Prices are now seen as relatively stable, and OPEC delegates said they saw demand growing, with lower prices fueling consumer purchases of gas-guzzling automobiles and better economic data driving energy usage.

With the recent price recovery, OPEC members with the greatest ability to balance budgets and keep their economies afloat expressed satisfaction with the group's decision to effectively allow members to pump as much oil as they can.

“We had a very amicable meeting,” said Saudi oil minister Ali al-Naimi.

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The group's strategy is being driven by Arab Gulf states, especially the world's biggest exporter Saudi Arabia, which can draw on hundreds of billions of dollars in their coffers after a decade of elevated prices. For many OPEC members, however, Saudi Arabia's decision to maximize its own production and compete for market share against all comers, outside and even within OPEC, has created massive financial and economic challenges.

OPEC members such as Venezuela, Nigeria, Algeria, Iran and others need oil prices to be much higher to keep government spending in balance and their economies from collapsing. Those countries' push for a production cut last November was brushed off by Saudi Arabia, and they appear to have acquiesced to continuing the policy without much overt opposition this time around.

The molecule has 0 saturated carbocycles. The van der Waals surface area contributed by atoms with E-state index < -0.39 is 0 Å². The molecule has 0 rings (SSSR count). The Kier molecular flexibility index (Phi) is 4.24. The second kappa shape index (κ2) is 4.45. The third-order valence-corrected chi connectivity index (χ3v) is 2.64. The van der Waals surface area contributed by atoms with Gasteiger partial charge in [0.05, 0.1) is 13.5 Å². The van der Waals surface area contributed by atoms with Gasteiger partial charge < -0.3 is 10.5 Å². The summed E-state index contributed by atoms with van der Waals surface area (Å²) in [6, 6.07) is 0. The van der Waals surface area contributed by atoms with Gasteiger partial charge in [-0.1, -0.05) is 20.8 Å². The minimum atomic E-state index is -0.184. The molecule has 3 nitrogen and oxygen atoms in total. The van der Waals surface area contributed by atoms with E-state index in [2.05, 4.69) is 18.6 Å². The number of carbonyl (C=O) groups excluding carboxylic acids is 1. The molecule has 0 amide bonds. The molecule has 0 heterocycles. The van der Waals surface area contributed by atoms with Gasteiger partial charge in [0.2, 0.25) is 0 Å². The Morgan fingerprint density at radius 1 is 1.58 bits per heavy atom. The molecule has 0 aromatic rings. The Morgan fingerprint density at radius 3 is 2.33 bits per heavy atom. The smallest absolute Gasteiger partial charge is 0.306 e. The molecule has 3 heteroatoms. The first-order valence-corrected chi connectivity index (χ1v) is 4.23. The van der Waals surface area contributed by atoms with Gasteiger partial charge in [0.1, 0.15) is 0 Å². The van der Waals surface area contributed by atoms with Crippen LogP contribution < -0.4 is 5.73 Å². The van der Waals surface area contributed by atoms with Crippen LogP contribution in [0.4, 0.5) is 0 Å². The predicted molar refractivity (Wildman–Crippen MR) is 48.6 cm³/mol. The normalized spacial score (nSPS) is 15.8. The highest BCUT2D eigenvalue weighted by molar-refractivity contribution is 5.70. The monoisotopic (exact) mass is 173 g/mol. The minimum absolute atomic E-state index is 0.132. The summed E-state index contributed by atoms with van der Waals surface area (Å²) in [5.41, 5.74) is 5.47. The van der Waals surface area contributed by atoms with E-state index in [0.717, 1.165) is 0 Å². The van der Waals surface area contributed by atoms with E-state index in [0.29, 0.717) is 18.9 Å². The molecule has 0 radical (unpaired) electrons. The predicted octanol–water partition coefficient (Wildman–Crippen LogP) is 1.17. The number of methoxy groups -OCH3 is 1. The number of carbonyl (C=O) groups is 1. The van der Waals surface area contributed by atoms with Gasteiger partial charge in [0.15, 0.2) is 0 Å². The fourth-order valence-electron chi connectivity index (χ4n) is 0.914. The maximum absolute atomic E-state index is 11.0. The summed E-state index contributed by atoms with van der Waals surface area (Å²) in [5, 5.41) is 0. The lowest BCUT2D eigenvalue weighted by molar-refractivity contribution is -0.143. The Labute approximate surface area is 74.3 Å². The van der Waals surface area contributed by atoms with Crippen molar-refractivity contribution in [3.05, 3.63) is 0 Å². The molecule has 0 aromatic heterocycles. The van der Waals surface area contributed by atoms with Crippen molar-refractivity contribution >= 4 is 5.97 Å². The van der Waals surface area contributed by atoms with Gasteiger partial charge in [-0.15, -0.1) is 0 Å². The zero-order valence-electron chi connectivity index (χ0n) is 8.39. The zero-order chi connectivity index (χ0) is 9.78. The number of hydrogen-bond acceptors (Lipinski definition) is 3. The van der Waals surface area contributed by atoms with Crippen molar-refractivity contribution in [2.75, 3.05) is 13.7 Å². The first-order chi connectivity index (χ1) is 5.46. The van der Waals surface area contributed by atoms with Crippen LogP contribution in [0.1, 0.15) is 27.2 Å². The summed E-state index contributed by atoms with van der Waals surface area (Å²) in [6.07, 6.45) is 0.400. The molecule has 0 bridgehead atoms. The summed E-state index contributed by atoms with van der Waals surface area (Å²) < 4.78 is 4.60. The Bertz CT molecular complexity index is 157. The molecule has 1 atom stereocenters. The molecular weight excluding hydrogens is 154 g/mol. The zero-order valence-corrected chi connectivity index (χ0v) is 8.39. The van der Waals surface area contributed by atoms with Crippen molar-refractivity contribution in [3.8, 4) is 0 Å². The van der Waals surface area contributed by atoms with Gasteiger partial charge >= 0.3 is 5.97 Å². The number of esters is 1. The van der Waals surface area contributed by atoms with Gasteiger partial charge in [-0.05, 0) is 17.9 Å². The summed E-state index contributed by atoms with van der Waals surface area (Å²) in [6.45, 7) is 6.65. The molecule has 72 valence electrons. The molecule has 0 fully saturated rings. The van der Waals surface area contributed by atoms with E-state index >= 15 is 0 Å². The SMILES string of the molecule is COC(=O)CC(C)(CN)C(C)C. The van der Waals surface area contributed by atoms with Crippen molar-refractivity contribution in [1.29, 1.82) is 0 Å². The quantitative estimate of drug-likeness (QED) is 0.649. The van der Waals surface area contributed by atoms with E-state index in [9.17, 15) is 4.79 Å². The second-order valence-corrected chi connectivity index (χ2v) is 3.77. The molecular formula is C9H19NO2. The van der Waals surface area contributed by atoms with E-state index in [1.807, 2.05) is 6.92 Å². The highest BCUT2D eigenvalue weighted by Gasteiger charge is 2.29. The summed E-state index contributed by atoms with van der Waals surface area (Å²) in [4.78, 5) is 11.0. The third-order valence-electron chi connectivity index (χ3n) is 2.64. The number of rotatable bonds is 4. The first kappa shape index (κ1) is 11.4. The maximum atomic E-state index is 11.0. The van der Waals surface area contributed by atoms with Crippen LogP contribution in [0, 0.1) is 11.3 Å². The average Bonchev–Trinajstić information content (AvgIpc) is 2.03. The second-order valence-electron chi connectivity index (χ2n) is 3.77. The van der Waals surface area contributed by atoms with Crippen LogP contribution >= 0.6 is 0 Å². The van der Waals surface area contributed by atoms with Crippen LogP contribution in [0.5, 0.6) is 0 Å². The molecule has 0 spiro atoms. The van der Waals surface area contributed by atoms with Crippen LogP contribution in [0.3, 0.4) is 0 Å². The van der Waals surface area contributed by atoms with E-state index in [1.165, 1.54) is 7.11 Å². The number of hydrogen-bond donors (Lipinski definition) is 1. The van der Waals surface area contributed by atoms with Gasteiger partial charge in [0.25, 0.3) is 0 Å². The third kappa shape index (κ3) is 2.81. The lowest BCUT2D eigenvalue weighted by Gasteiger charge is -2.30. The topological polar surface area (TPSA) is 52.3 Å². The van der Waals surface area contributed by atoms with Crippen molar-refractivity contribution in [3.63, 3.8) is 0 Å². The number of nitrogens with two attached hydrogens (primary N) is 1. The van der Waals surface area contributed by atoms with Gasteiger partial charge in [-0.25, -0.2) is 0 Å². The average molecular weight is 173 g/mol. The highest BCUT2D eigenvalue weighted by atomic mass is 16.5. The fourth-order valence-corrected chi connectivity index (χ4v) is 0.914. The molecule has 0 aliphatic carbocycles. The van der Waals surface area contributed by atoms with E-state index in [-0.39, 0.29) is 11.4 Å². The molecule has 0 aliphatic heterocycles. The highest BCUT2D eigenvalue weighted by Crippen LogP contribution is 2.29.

But the decision to keep pumping could test even Saudi Arabia's staying power, ahead of the cartel's next meeting on Dec. 4 in Vienna. Just as some OPEC members have pumped as much oil as possible in recent months, global oil production has remained resilient so far in the face of lower prices.

U.S. oil production, one of the biggest wild cards in OPEC's strategy of going head-to-head with all comers, has yet to fall significantly from record levels despite aggressive cutbacks in drilling activity since prices went into a tailspin. And with prices rising back above $60 per barrel, the drilling cutbacks have slowed.

Market observers say U.S. production from shale deposits could decline in the coming months but then pick up again even at current oil price levels because U.S. producers are becoming more efficient and cost-effective.